A third group is comprised of Tappan residents who live near the fairgrounds, located at 89 Western Highway. It was they who gathered a petition signed by more than 100 of their neighbors, requesting the town to tone down the days and hours of operation of the various fairs and festivals, as well as the noise and light they emit, especially late at night, and to restrict parking off of their adjacent streets and lawns.

The fourth group consists of town government but that too is broken into at least three component parts. Stewart, a Democrat, and the four-man town council, all Republicans, have split bitterly over this issue, with Stewart attempting to play peacemaker and the council accusing him of interfering and causing the problem to escalate.

Caught in Middle

Caught in the middle are various town departments, each of which bears a portion of the responsibility to controlling use of the Fairgrounds. The Highway Department controls parking, while the building department and code enforcement department control site usage and noise and light complaints and the police department controls public drinking, nuisance and other complaints.

Department heads have so far taken a hands-off position on the escalating dispute, saying they will await orders from the Town Board as to how enforcement is to be handled this year. In the past, they add, they have worked closely with both the Masons and the sponsoring organizations of each festival, and have had generally good cooperation and few problems.

By the time the invectives shouted in all directions at the March 12 board meeting subsided, along with the accusations, assertions, denials and smoke cleared from the Town Hall auditorium, no one seemed quite certain what had occurred, or why, or how the apparent damage done could ever be repaired.

Property Control

Everyone did seem to agree that the main issue is who controls the use of the Masons’ large and beautiful fairgrounds in Tappan, which are extensively used from May through late October by the whole Rockland community and even the town itself.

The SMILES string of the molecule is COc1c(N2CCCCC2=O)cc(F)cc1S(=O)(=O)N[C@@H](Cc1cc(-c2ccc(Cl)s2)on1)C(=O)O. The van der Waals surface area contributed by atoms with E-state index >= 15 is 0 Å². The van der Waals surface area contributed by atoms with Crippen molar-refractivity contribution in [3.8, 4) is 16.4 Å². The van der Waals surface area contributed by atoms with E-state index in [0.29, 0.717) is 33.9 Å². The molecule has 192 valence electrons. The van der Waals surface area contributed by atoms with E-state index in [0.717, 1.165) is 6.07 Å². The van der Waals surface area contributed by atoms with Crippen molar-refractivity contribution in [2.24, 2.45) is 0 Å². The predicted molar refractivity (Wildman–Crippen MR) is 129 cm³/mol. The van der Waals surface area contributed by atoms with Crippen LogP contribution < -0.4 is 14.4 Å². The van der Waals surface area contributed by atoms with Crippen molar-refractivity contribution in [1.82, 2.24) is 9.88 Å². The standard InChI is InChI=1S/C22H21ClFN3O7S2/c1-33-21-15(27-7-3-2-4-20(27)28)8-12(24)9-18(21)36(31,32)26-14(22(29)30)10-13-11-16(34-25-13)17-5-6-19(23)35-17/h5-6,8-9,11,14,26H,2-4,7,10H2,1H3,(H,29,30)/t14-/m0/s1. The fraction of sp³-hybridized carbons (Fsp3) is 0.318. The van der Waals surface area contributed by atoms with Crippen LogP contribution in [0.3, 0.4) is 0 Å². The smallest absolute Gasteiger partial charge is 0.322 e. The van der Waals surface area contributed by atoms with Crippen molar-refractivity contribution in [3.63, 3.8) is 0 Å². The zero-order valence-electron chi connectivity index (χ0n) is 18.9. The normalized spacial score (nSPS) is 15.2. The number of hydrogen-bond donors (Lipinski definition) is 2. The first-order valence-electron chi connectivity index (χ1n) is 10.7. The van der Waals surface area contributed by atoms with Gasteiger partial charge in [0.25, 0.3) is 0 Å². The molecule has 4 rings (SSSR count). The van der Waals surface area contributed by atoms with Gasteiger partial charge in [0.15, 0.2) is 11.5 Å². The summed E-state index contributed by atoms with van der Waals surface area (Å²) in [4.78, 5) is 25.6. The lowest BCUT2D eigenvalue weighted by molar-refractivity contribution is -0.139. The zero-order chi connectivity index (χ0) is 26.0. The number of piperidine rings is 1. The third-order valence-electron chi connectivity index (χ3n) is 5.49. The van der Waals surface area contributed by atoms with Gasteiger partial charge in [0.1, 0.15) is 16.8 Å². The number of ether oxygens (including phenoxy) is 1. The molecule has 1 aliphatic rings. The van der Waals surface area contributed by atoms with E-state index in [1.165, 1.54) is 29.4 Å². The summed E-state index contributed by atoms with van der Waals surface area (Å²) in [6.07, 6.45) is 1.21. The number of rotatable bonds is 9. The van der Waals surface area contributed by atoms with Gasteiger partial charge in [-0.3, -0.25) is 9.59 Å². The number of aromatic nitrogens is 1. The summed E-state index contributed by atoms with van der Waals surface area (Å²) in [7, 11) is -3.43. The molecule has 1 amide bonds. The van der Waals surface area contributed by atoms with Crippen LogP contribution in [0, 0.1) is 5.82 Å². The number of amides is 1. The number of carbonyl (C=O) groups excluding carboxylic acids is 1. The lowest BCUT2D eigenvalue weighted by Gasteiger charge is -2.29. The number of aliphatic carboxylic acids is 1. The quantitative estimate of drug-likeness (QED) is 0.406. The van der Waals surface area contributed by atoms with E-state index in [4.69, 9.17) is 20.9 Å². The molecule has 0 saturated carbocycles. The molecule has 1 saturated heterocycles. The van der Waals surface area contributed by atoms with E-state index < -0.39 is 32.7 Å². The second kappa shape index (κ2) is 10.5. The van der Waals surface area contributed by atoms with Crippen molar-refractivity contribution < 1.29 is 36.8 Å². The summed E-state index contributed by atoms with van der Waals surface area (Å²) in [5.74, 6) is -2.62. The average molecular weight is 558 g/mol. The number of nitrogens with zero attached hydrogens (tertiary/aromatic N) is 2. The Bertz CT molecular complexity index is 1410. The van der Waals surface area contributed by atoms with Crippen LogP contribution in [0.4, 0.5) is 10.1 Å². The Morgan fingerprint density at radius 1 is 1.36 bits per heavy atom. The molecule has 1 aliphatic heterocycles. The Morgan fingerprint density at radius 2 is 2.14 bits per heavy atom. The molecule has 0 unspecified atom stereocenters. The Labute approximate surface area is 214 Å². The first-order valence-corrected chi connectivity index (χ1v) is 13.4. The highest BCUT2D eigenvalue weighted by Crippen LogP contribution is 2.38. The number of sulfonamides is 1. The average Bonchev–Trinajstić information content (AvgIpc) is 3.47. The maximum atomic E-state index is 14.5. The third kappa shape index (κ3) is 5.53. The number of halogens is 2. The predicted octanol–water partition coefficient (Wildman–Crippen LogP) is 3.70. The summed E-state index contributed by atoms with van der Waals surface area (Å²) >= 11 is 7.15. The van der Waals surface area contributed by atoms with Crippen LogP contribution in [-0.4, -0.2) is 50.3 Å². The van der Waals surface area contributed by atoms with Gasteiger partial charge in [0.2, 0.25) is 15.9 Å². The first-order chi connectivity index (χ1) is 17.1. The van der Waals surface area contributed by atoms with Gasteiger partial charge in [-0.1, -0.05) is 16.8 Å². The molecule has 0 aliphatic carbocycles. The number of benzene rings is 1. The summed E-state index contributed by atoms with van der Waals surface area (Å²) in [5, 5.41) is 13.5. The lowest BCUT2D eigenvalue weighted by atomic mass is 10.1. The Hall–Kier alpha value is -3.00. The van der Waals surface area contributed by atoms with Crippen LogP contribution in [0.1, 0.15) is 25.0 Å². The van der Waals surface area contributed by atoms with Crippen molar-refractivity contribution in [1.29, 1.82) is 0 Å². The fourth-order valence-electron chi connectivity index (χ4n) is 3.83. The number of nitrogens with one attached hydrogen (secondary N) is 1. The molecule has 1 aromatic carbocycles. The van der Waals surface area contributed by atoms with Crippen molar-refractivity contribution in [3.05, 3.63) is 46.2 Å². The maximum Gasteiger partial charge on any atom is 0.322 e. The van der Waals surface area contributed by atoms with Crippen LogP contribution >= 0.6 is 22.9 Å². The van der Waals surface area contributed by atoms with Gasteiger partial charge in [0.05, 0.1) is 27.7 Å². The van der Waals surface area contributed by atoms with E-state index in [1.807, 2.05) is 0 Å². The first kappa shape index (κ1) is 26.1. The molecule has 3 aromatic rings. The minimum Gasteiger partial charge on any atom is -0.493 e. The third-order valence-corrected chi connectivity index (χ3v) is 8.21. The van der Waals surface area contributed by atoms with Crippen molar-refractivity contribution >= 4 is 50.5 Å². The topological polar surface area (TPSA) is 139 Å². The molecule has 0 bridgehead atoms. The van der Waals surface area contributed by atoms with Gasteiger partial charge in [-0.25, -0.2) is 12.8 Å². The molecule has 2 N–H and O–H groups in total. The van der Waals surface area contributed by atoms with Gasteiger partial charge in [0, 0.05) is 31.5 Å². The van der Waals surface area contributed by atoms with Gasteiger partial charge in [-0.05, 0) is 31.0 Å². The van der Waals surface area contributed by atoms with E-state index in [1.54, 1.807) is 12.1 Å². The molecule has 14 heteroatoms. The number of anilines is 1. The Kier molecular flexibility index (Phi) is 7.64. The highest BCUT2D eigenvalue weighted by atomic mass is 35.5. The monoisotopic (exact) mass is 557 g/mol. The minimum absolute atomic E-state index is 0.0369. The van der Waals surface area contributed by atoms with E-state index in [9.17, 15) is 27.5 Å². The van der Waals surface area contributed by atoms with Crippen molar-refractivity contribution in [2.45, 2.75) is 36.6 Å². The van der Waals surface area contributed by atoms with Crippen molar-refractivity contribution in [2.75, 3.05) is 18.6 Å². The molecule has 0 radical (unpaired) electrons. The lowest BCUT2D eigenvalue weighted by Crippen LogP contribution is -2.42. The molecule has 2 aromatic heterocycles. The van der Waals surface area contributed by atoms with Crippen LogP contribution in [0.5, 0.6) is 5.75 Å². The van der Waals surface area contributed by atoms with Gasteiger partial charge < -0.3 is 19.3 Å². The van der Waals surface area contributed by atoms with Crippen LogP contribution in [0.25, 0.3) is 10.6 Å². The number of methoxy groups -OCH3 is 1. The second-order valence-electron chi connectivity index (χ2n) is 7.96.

And everyone also seemed to agree that whoever ultimately gets the blame for the blowup, it should not be Ott, the chairman of the Masonic Fairground Committee.

Ott, a long-time Pearl River resident who has administered the site for decades on behalf of the German Masonic Order of New York City, was present for the dustup Tuesday but did not speak. He did smile repeatedly; however, as speaker after speaker praised him and his Masonic order for their benevolence both in allowing outside use of their fairgrounds and for their year-round Masonic charitable and philanthropic activities.

Most of those present and speaking, including members of the Town Board, seemed to indicate that their chief suspect was Supervisor Andrew Stewart, whom they blamed for inadvertently inserting himself in an essentially private matter and creating what almost looked like a new world war breaking out.

Stewart repeatedly denied the accusation, tried unsuccessfully to calm frayed tempers down and ultimately agreed to allow council members to meet with Ott themselves, without his being present, to see if peace could be restored to the troubled town.


The Masons have had a presence in Tappan since 1888, when they purchased more than 100 acres of prime farmland near the hamlet center, immediately west of Greenbush Road.

They used the large Victorian home of Johanna Reuter on the site as a home for aging Masons, getting their first tenant the following year. It was so successful they built a much larger wooden retirement home nearby a year or two later.

When the land was later bisected by the construction of the new Western Highway in 1894, the Masons decided to convert the original home site into a fairground, and construct a new home on the hillside across the street. This was completed in 1908 and dedicated in 1909, a beautiful three-story red brick Georgian-style edifice with magnificent porches, plazas and a huge whit cupola.

Financial support for the new and enlarged facility came from the expanded fairground on the plain across the street, where the Masons held annual bazaars, carnivals and beer festivals amidst the dozens of buildings, main pavilion, dance hall, picnic grounds and athletic fields.